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127 die in Pakistani plane crash

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A plane crashed in Pakistan after flying through a thunder storm Saturday killing all 127 passengers and crew on board.

ABC News reported that no foreigners were on board, and noted that the Pakistani government insisted no terrorism was connected to the plane crash.

The Associated Press, in a report posted to the Wall Street Journal's website, reported that this marks the second time in two years that a private Pakistani airline has faltered and gone down during a storm and sparked the ministry to demand inspections of all privately owned airlines in the country.

The AP also commented that it is still unclear what specifically was the cause of the plane's malfunctioning.

Christians gathered together Saturday in a procession leading into Jerusalem's Church of the Holy Sepulcher in anticipation of Easter Sunday.

An article from the Associated Press, posted to the Washington Post's website, reported that "The Holy Sepulcher is a complex of cave-like rooms, winding corridors, a soaring domed roof, and ornate decorations alongside broken furniture." It is a solemn place where the Christians terminated their procession with a vigil during a time of waiting for Christ's resurrection.

"'The power of this place, to be here, it has to be experienced,'" The AP reported Jim Carnie, a New Yorker, as saying.

Photographs from the AP, published on the website of the Houston Chronicle, show worshippers gathered in tight groups and alone, in tradition dress and modern attire. Clergymen read from prayer books, and a backdrop of Christian paintings hung on a wall behind them.

Nobel prize winner wins parliamentary seat in Burma

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Aung San Suu Kyi won a seat in Burma's parliament Sunday, a victory for the opposition party and for democracy.

CBS News reported that this is her first success in a political contest for parliament, though Suu Kyi is well known both within Burmese politics and internationally for her role in promoting democracy and for her selected as recipient for the Nobel Peace Prize in 1991.

Voters in Kahmu gave 82 percent of the vote to Suu Kyi, and ABC News reported its observation of a tally in Rangoon that proclaimed victory to the National League of Democracy, Suu Kyi's party, by a vote of 402-119.

Of the 664 seats in the parliament, 44 are now being contested through by-election, reported ABC News.

Malian coup leader trained in the U.S.

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Malian people believed for some time that the leader of the junta that overthrew Mali's democratic government last Thursday, Amadou Sanogo, was killed in a counter-coup attempt after rumors spread on the Internet.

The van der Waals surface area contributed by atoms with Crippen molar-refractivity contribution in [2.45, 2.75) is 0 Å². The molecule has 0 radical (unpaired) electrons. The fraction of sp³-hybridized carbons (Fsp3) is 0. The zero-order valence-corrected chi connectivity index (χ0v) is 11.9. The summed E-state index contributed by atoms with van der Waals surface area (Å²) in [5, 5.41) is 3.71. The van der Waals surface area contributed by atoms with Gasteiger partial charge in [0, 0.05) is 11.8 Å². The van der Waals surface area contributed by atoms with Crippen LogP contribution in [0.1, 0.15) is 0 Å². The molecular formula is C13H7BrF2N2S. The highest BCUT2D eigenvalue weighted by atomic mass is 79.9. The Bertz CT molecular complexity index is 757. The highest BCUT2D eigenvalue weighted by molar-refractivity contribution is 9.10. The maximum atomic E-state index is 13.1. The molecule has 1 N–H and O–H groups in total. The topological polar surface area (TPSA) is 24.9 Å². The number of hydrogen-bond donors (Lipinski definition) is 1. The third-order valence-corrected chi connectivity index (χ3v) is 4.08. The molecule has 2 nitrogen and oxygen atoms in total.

Serge Daniel of the AFP reported that Sanogo appeared publicly on television, reassuring people that "I am Captain Sanogo and I am in good health, all is well."

Sanogo draws much of his legitimacy as junta leader from is proficiency in the English language, something that allows him to give the junta a voice internationally.

Sanogo also has embarked on a couple of trips to the United States to receive military training and has also attended a number of military summit meetings with other countries, the AFP reported.

French President Nicolas Sarkozy drew criticism for his remarks on immigration and French economic proposals after his campaign speech in a Paris suburb last Sunday.

Steven Erlanger, writing for the New York Times, reported that Sarkozy vowed to pull the country out of the European Schengen Agreement if its rules on immigration were not revised.

The Schengen Agreement has allowed Europeans to pass freely, without visas, across the borders of 26 of the European Union member states since 1985.

Sarkozy also took a hard line on economic policies, referencing the 1933 Buy American Act with calls for a "Buy European Act." The West Australian newspaper quoted him saying, "I say no to a Europe that opens up its markets when others don't. Such behaviour does not mean accepting free trade, it means accepting being a Europe that is a sieve."

Sarkozy, France's incumbent in the upcoming elections, has taken a more conservative turn, pulling in votes from far-right National Front candidate Marine Le Pen, in an effort to keep his position in the April-May elections.

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